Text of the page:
What if I told you you could get the benefits of a 50 minute cardio workout in just ten minutes, would you believe me?

It almost sounds too good to be true. Ten minutes of cardio versus fifty minutes of cardio, the longer duration has to have more benefits, right?

Not so fast, it all depends on the intensity of the exercise. Put simply, if your workout duration is short then you need to push the intensity and if you have a longer workout duration then the intensity needs to be lowered.

A study done out of McMaster University tested this idea. The study showed that a 10 minute high intensity workout could be just as beneficial as a 50 minute low intensity workout. The study did this by grouping 25 men into three different categories. Nine of the men were put in the high intensity group, while 10 were put in the low intensity group and the remainder six didn’t train at all. The high intensity workout totaled 10 minutes in duration and included three 20 second all out sprints on a bike. To be more specific, the bike workout started out with a two minute warm up, followed by 20 seconds of all out pedaling and  two minutes of light pedalling. You would repeat this pattern until you hit the ten minute mark. The high intensity group completed this bike routine three times per week.

The light intensity group workout totaled 50 minutes and included 45 minutes of steady state continuous cardio with a two minute warm up and three minute cool down. This routine was also done three times per week. The study compared insulin sensitivity, oxygen uptake, and skeletal muscle mitochondrial content over a 12 week span and found that both protocols obtained the same benefits, but the high intensity group saved two hours a week of training (30 minutes versus 150 minutes) (1)

Now after reading this, I am sure you are thinking this is too good to be true. Granted, the study was only done on sedentary men , which means they were untrained individuals. Thus, it would be very interesting if they repeated this study with trained individuals. Furthermore, in the study the participants performed their sprints on a stationary bike. But what if they performed the protocol with a different cardiovascular machine?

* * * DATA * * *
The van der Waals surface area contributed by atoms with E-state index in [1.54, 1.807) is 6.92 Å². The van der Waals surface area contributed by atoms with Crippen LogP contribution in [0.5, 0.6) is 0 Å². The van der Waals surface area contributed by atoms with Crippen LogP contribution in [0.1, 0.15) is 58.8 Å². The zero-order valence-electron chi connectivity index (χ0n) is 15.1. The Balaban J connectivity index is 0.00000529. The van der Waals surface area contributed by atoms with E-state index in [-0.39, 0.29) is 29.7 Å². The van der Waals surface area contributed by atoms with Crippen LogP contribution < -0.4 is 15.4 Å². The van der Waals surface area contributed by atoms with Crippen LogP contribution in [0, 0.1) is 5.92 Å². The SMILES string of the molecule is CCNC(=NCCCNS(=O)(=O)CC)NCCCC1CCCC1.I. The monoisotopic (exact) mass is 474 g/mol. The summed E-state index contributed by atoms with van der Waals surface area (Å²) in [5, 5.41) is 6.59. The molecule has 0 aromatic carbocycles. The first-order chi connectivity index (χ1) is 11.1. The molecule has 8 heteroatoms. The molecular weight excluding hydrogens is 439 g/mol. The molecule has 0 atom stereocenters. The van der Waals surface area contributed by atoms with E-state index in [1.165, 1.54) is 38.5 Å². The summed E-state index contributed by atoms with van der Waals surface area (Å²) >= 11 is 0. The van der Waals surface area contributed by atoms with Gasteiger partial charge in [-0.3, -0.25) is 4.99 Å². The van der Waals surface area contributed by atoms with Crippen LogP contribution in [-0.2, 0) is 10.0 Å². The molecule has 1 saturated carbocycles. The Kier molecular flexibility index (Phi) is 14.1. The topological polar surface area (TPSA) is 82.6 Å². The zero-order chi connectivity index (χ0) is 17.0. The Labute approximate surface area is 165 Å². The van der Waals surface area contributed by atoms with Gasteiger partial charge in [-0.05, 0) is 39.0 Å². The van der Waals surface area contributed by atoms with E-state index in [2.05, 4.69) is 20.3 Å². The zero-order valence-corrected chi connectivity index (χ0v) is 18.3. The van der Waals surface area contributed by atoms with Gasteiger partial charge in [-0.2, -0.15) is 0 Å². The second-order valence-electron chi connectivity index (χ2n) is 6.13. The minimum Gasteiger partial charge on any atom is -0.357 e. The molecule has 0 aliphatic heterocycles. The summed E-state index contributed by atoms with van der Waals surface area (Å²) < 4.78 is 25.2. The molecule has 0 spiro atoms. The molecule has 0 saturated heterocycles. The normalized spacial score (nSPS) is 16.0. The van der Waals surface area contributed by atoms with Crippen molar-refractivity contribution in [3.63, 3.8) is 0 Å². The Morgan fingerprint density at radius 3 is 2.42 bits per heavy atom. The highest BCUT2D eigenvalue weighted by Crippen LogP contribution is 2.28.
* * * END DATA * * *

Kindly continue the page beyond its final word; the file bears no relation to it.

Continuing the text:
Luckily I have access to an awesome group of clients, so I decided to answer this question myself.  Being a personal trainer offers various perks, and one of them is the ability to test workout programs and ideas on clients. So for the last month I have been using this protocol with my clientele and have gotten great results. However, I am not using your traditional stationary bike because I have found that it is too easy for my trained individuals. Instead, I am using an Airdyne Bike which forces the client to use their upper and lower body in a push pull fashion. In addition to this total body movement, the Airdyne Bike is fan based meaning that as power output increases so does the resistance. For the majority of people this will be extremely challenging. In fact, most of my clients are in shock after this workout because they can’t believe how tired they are after just ten minutes. In my career as a personal trainer, I have found that the number one excuse for not exercising is time. But if people knew they could get benefits from a ten minute workout then maybe they would be more inclined to do a workout. Remember, adherence and consistency is the most important thing when it comes to weight loss, and the 1 minute workout is something  we all can do.

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